Lipodystrophy : What is lipodystrophy?

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Lipodystrophy
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What is lipodystrophy?

More than just a tongue-twisting word, the term "lipodystrophy" can be broken down to reveal exactly what it means. "Lipo" refers to fat and "dystrophy" refers to abnormal growth or change. Put it all together in plain English, and what you're left with is exactly what's being seen in a number of people living with HIV: abnormal fat changes. The medical literature also refers to lipodystrophy as the "fat redistribution syndrome."

Here is a review of the fat changes that have been seen in HIV-positive people:

A build up of fat: Some people see the amount of visceral fat—fat deep within the body—around their gut increase significantly. The medical term for this is lipohypertrophy (excessive fat growth). Increased dorsocervical fat pads—a buildup of fat on the back of the neck and shoulders (sometimes called "buffalo hump")—has also been seen, as well as increased fat tissue in the breasts. Some people have also reported round, moveable, flattened lumps of fat under the skin (lipomas).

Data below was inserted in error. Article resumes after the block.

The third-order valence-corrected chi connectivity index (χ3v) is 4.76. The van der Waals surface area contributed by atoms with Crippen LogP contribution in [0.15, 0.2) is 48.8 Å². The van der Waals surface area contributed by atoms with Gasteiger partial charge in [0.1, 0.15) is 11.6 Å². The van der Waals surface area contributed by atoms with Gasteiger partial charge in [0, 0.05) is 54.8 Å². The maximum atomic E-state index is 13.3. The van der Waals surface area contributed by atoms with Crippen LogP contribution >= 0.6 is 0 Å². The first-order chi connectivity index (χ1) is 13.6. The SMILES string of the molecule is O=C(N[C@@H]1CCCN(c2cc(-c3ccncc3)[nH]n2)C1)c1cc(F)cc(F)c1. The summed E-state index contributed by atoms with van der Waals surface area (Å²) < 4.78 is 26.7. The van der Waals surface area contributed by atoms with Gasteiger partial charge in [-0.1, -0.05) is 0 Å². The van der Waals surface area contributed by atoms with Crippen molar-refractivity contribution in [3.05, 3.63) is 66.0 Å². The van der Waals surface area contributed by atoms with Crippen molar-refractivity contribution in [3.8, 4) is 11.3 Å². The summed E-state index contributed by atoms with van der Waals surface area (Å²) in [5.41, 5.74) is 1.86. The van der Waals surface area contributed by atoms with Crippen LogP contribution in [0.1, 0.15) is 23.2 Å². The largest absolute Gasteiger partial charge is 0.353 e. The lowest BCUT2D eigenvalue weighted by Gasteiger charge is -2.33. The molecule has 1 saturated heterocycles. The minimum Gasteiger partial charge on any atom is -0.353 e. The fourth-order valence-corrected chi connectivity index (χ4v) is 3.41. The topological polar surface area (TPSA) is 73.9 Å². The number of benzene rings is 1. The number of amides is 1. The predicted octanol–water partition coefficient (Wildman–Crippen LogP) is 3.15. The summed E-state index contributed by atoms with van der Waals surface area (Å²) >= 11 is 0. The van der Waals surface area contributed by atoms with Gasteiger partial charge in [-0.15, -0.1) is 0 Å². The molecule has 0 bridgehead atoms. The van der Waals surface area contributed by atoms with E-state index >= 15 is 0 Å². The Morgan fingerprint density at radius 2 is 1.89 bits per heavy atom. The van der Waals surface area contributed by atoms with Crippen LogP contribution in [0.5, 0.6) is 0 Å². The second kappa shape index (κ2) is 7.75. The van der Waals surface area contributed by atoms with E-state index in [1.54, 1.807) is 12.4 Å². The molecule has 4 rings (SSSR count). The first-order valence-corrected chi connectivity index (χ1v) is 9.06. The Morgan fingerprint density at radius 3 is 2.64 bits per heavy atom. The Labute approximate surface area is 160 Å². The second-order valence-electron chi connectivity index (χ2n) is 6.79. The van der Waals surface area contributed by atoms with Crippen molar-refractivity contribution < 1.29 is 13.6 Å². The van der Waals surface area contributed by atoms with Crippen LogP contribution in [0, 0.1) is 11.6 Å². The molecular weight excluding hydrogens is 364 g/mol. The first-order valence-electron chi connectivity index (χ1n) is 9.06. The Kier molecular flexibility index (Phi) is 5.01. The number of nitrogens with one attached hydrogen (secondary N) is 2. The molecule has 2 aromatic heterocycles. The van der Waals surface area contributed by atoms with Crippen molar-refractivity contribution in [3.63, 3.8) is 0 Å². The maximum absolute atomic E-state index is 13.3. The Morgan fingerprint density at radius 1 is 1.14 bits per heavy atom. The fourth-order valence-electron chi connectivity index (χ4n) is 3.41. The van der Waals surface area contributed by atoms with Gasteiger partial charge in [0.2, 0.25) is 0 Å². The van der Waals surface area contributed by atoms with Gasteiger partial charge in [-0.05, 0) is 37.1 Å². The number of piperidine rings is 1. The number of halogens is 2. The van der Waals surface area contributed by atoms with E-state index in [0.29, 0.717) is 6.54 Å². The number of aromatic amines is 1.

A loss of fat: Some people see the fat in their legs, arms, buttocks, or face diminish. This can cause veins to protrude in the arms and legs and sunken cheeks in the face. The medical term for this is lipoatrophy (decrease in fat tissue). For a comprehensive lesson on facial lipoatrophy, including possible treatments, check out Changes to Your Face (Facial Lipoatrophy).

Many HIV-positive people taking HIV medications also experience the following problems:

High levels of fats in the blood: Some people have an increased amount of fat, or lipids, in their blood. The two types of lipids that increase are triglycerides and cholesterol. Increased cholesterol levels can increase the risk of a heart attack or stroke. Increased triglycerides can increase the risk of damage to the pancreas (pancreatitis).
 
High levels of sugar in the blood: Some people have seen the amount of sugar, or glucose, in their blood increase. This may also be associated with an increase in the amount of insulin ? a hormone produced by the pancreas to help control glucose levels ? in the blood. This can lead to diabetes, a potentially dangerous problem that requires medical attention.

Elevated lipid levels and blood sugars are not discussed in detail in this lesson. To learn more about elevated cholesterol and triglyceride levels, including what causes them, what they mean, and how best to manage them, check out of lesson called Risks to Your Heart. This lesson focuses mostly on the body-shape changes associated with lipodystrophy.


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Last Revised: June 21, 2011

This content is written by the POZ and AIDSmeds editorial team. For more information, please visit our "About Us" page.

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